Active Learning

Far too many pupils spend many hours revising and still get disappointing exam results. Why? The main ‘technique’ used is to read through a book several times, or copy notes out. These are not effective ways to remember things. 

The mind gets switched off easily. It has to be engaged. Simply reading or copying allows the mind to switch off. A simple proof is to stop and shut the book. Now give yourself a blank piece of paper and write out as much as you can recall. The answer will probably be ‘very little’. That is because simply reading or copying is passive, the mind doesn’t have to do anything and switches to thinking about other, more interesting, things.

What is required is ‘active learning’. In active learning you engage the brain, requiring it to have to think. It means making you think about reprocessing the information. If you look at a good textbook you will see there are many ways to present information:



With active learning you take information presented in one form and turn it into another. This requires thinking - that requires concentration and engages the brain. The result is that you will remember much more of it.



Your Memory


It is important to understand that your memory has two forms – short term and long term. Short term memory is for all the things you need to remember for the next few hours but not for long. This applies to much of what we see, hear, read etc.



When revising you need to place the information in your longer term memory so you can recall it in an exam. Therefore you need to go over the information several days later. That way you can see how much has actually been stored in the long term memory, and therefore, how much is likely to be remembered in the exam.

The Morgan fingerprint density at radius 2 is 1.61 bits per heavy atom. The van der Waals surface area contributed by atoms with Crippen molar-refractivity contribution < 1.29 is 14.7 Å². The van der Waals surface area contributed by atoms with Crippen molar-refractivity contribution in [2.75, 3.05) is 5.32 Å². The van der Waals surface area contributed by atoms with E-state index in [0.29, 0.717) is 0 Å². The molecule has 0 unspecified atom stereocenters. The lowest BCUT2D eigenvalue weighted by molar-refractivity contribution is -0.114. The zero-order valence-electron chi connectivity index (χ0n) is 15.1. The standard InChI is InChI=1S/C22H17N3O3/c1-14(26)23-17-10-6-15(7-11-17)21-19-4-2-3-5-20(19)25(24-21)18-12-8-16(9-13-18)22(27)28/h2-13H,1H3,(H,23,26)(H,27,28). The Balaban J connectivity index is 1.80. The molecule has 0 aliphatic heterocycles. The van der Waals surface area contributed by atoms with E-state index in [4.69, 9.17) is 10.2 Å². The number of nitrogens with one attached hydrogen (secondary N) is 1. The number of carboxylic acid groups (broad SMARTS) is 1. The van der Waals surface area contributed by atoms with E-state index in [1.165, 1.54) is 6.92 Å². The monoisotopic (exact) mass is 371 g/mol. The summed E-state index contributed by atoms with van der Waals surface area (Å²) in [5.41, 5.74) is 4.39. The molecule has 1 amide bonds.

The good thing is that you can train your mind. As you practice techniques you will get better at remembering and recalling facts. You will also get better at selecting the best method of learning for different types of facts and what suits you best.


Good active learning techniques result in much better learning and remembering. It also means that revision sessions should not go on for hours and hours. Short, intense sessions are best. If you are really learning then 30 – 40 minutes of intense, focused revision is enough. Then you stop and do something else to keep the mind fresh.


The best motto is ‘little and often’. Frequent short bursts of intense, concentrated effort works.


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